Logo Rob Buckley – Freelance Journalist and Editor

Sense and respond

Sense and respond

Radio Frequency Identification (RFID) isn't ready yet for tracking documents - but it will be soon, say its proponents.

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Key fobs that beep when you clap at them never fulfilled their ambition to be a must-have technology, but they did illustrate a simple maxim: an object that wants to be found is a lot easier to locate than one that does not. While it can be comparatively easy to track paper documents using barcodes and magnetic strip technologies, it can be very hard to retrieve them if they are misplaced or misfiled.

That is why Radio Frequency Identification (RFID) technology looks extremely interesting to organisations that need to track and store important documents.

Just like novelty key fobs, when someone looks for a document bearing an RFID tag and calls out to it using a radio wave, the tag answers back to let them know where it, and the document, is. What is more, it can tell them what the document is.

The technology has many potential applications in documents and records management. In addition to the same benefits that older file-tracking systems such as bar codes and magnetic strips provide, RFID tags are more durable, can store more information and can be scanned en masse, while its predecessors must be scanned individually.

Bruce Hudson, an analyst at IT market research company Meta Group, argues that RFID technology has a further advantage. “[RFID tags] identify an object without needing a 'line of sight' to the tag, whereas barcodes and magnetic strips must be aligned properly for a scanner to read them,” he points out. RFID tags require no specific orientation in order to be read and so can be located inside a box and still respond to the scanner. Equally, if an individual document to which an RFID tag is attached is hidden within the organisation's document stores, someone equipped with a mobile scanner can locate it.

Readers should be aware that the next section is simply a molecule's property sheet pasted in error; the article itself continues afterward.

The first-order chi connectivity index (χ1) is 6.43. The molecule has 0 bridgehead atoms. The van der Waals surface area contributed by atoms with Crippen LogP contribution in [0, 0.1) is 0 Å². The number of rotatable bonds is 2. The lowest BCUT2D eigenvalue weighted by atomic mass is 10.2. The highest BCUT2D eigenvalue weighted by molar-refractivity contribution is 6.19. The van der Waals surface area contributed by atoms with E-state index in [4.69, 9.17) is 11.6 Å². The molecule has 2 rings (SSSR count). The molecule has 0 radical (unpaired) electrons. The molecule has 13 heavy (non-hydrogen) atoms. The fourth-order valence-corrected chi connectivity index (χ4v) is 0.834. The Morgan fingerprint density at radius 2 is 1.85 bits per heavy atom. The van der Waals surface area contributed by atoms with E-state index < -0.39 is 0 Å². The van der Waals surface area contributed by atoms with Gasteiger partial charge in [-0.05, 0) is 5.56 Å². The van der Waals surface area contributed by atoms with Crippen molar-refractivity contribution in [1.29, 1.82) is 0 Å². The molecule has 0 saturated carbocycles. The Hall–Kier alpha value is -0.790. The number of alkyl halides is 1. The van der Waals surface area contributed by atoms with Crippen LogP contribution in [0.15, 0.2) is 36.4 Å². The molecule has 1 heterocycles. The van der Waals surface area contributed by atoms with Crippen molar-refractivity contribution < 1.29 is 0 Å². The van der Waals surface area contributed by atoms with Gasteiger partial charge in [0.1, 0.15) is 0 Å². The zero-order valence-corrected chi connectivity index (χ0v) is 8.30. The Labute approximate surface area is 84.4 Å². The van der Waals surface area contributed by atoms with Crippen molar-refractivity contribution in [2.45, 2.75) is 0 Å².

“The main problems to be solved are around tracking, tracing and security,” says Peter Jones, head of Mu Solutions at Hitachi, the division responsible for the company's RFID-based 'Mu' tracking system. “An RFID technology that provides the ability to read multiple tags could, for example, be used to scan a tagged legal case file, scan all of the tagged documents inside the file and then check the status of the file against a computer record to ensure that all required documents are present within the file.”

In document tracking, a tag embedded within a document can be used to track it as it moves around an organisation and its various sites; 'smart' shelves in archival warehouses can link with automatic retrieval systems to provide location updates on documents; and special document storage cabinets can register every time a document is removed or inserted into the cabinet and even be surveyed remotely to check which documents are present.

With so many factors in RFID's favour, it is unsurprising that while analysts put worldwide RFID sales at around $700 million in 2000, they project sales in 2005 will be $2.6 billion.

But RFID technology is not new. It was first patented in 1976; Texas Instruments introduced the world's first commercial RFID tracking system in 1991; and in the past few years, several records management systems based on RFID technology or that use it in conjunction with other tracking technologies, including Thax Software's Findentity, Infolinx's Infolinx SE and FileTrail's FileTrail software.

Yet very few companies are using RFID tags to track or find their documents: Ian Keers, managing director of Cavetab - the former UK distributor of Findentity and the exclusive UK distributor of FileTrail - admits that there is not a single UK installation of Findentity or Filetrail that uses RFID tags for tracking instead of barcodes. If RFID is so beneficial, why isn't anyone using it?

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